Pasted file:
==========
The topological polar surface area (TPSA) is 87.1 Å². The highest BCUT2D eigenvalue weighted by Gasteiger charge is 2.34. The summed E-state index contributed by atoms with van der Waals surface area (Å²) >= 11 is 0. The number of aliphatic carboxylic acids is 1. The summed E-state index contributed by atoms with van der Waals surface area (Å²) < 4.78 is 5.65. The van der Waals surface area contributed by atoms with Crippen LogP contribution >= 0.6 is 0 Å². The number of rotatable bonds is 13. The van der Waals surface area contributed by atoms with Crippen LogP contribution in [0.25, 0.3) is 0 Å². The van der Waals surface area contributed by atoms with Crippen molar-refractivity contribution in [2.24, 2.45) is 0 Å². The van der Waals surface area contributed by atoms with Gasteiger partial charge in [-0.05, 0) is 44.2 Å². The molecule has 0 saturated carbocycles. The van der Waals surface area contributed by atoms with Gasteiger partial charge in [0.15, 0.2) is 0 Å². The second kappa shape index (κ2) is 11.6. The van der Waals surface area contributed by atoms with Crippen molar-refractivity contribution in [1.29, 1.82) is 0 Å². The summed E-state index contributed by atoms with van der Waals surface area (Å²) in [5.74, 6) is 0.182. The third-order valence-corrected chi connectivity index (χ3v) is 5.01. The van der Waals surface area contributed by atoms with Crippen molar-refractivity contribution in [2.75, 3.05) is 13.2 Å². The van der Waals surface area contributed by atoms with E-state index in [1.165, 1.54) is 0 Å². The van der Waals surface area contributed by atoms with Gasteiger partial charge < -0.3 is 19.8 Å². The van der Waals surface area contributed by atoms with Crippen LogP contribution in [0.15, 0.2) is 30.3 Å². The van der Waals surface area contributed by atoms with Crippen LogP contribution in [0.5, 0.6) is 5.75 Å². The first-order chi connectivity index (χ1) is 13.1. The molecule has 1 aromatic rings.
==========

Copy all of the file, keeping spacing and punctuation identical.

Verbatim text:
The topological polar surface area (TPSA) is 87.1 Å². The highest BCUT2D eigenvalue weighted by Gasteiger charge is 2.34. The summed E-state index contributed by atoms with van der Waals surface area (Å²) >= 11 is 0. The number of aliphatic carboxylic acids is 1. The summed E-state index contributed by atoms with van der Waals surface area (Å²) < 4.78 is 5.65. The van der Waals surface area contributed by atoms with Crippen LogP contribution >= 0.6 is 0 Å². The number of rotatable bonds is 13. The van der Waals surface area contributed by atoms with Crippen LogP contribution in [0.25, 0.3) is 0 Å². The van der Waals surface area contributed by atoms with Crippen molar-refractivity contribution in [2.24, 2.45) is 0 Å². The van der Waals surface area contributed by atoms with Gasteiger partial charge in [-0.05, 0) is 44.2 Å². The molecule has 0 saturated carbocycles. The van der Waals surface area contributed by atoms with Gasteiger partial charge in [0.15, 0.2) is 0 Å². The second kappa shape index (κ2) is 11.6. The van der Waals surface area contributed by atoms with Crippen molar-refractivity contribution in [1.29, 1.82) is 0 Å². The summed E-state index contributed by atoms with van der Waals surface area (Å²) in [5.74, 6) is 0.182. The third-order valence-corrected chi connectivity index (χ3v) is 5.01. The van der Waals surface area contributed by atoms with Crippen molar-refractivity contribution in [2.75, 3.05) is 13.2 Å². The van der Waals surface area contributed by atoms with E-state index in [1.165, 1.54) is 0 Å². The van der Waals surface area contributed by atoms with Gasteiger partial charge < -0.3 is 19.8 Å². The van der Waals surface area contributed by atoms with Crippen LogP contribution in [0.15, 0.2) is 30.3 Å². The van der Waals surface area contributed by atoms with Crippen LogP contribution in [0.5, 0.6) is 5.75 Å². The first-order chi connectivity index (χ1) is 13.1. The molecule has 1 aromatic rings.